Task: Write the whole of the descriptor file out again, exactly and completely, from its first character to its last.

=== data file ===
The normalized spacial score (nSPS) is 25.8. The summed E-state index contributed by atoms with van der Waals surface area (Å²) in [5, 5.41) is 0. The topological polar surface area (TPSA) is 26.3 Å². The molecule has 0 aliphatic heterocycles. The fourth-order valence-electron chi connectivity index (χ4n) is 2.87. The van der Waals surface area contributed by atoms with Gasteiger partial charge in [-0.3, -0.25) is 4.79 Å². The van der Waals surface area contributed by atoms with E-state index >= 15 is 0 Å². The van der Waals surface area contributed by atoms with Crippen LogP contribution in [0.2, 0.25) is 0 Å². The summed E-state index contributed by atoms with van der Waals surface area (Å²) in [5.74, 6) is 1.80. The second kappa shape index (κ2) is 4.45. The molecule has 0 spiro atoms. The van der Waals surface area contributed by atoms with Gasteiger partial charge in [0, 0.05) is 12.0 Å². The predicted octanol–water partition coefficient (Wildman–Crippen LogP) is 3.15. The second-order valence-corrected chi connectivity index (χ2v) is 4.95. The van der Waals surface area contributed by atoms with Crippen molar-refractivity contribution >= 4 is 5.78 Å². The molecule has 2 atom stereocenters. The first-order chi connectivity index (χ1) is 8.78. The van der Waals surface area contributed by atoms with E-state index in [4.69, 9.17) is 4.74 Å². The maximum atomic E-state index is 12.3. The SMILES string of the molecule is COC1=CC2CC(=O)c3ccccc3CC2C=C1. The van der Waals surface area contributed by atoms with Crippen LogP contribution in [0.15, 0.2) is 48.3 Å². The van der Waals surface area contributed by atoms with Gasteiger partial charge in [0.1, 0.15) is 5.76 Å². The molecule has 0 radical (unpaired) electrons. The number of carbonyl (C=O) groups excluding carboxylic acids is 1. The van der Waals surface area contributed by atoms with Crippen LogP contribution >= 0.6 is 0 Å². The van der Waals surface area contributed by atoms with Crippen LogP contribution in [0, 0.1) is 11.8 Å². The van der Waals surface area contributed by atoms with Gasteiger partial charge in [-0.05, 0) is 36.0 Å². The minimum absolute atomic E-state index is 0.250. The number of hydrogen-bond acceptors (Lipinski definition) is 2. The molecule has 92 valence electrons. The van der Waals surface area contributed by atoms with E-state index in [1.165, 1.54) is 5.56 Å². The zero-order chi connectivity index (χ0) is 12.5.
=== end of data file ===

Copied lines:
The normalized spacial score (nSPS) is 25.8. The summed E-state index contributed by atoms with van der Waals surface area (Å²) in [5, 5.41) is 0. The topological polar surface area (TPSA) is 26.3 Å². The molecule has 0 aliphatic heterocycles. The fourth-order valence-electron chi connectivity index (χ4n) is 2.87. The van der Waals surface area contributed by atoms with Gasteiger partial charge in [-0.3, -0.25) is 4.79 Å². The van der Waals surface area contributed by atoms with E-state index >= 15 is 0 Å². The van der Waals surface area contributed by atoms with Crippen LogP contribution in [0.2, 0.25) is 0 Å². The summed E-state index contributed by atoms with van der Waals surface area (Å²) in [5.74, 6) is 1.80. The second kappa shape index (κ2) is 4.45. The molecule has 0 spiro atoms. The van der Waals surface area contributed by atoms with Gasteiger partial charge in [0, 0.05) is 12.0 Å². The predicted octanol–water partition coefficient (Wildman–Crippen LogP) is 3.15. The second-order valence-corrected chi connectivity index (χ2v) is 4.95. The van der Waals surface area contributed by atoms with Crippen molar-refractivity contribution >= 4 is 5.78 Å². The molecule has 2 atom stereocenters. The first-order chi connectivity index (χ1) is 8.78. The van der Waals surface area contributed by atoms with E-state index in [4.69, 9.17) is 4.74 Å². The maximum atomic E-state index is 12.3. The SMILES string of the molecule is COC1=CC2CC(=O)c3ccccc3CC2C=C1. The van der Waals surface area contributed by atoms with Crippen LogP contribution in [0.15, 0.2) is 48.3 Å². The van der Waals surface area contributed by atoms with Gasteiger partial charge in [0.1, 0.15) is 5.76 Å². The molecule has 0 radical (unpaired) electrons. The number of carbonyl (C=O) groups excluding carboxylic acids is 1. The van der Waals surface area contributed by atoms with Crippen LogP contribution >= 0.6 is 0 Å². The van der Waals surface area contributed by atoms with Crippen LogP contribution in [0, 0.1) is 11.8 Å². The van der Waals surface area contributed by atoms with Gasteiger partial charge in [-0.05, 0) is 36.0 Å². The minimum absolute atomic E-state index is 0.250. The number of hydrogen-bond acceptors (Lipinski definition) is 2. The molecule has 92 valence electrons. The van der Waals surface area contributed by atoms with E-state index in [1.165, 1.54) is 5.56 Å². The zero-order chi connectivity index (χ0) is 12.5.